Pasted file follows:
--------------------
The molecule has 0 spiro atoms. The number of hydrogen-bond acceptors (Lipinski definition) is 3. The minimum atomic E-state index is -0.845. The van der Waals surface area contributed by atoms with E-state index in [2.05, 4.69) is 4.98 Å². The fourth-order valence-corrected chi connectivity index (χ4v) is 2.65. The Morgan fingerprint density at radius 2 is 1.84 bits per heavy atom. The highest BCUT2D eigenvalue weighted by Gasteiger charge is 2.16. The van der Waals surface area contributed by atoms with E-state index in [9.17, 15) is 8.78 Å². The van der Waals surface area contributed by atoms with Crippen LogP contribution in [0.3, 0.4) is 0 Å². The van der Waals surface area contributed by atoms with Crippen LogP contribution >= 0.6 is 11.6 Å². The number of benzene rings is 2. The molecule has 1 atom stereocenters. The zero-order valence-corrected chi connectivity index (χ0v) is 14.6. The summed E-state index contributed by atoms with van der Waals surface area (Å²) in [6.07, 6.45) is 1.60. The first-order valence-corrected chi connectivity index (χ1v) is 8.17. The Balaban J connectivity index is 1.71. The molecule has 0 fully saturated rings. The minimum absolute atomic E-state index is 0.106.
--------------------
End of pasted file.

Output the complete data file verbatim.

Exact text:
The molecule has 0 spiro atoms. The number of hydrogen-bond acceptors (Lipinski definition) is 3. The minimum atomic E-state index is -0.845. The van der Waals surface area contributed by atoms with E-state index in [2.05, 4.69) is 4.98 Å². The fourth-order valence-corrected chi connectivity index (χ4v) is 2.65. The Morgan fingerprint density at radius 2 is 1.84 bits per heavy atom. The highest BCUT2D eigenvalue weighted by Gasteiger charge is 2.16. The van der Waals surface area contributed by atoms with E-state index in [9.17, 15) is 8.78 Å². The van der Waals surface area contributed by atoms with Crippen LogP contribution in [0.3, 0.4) is 0 Å². The van der Waals surface area contributed by atoms with Crippen LogP contribution >= 0.6 is 11.6 Å². The number of benzene rings is 2. The molecule has 1 atom stereocenters. The zero-order valence-corrected chi connectivity index (χ0v) is 14.6. The summed E-state index contributed by atoms with van der Waals surface area (Å²) in [6.07, 6.45) is 1.60. The first-order valence-corrected chi connectivity index (χ1v) is 8.17. The Balaban J connectivity index is 1.71. The molecule has 0 fully saturated rings. The minimum absolute atomic E-state index is 0.106.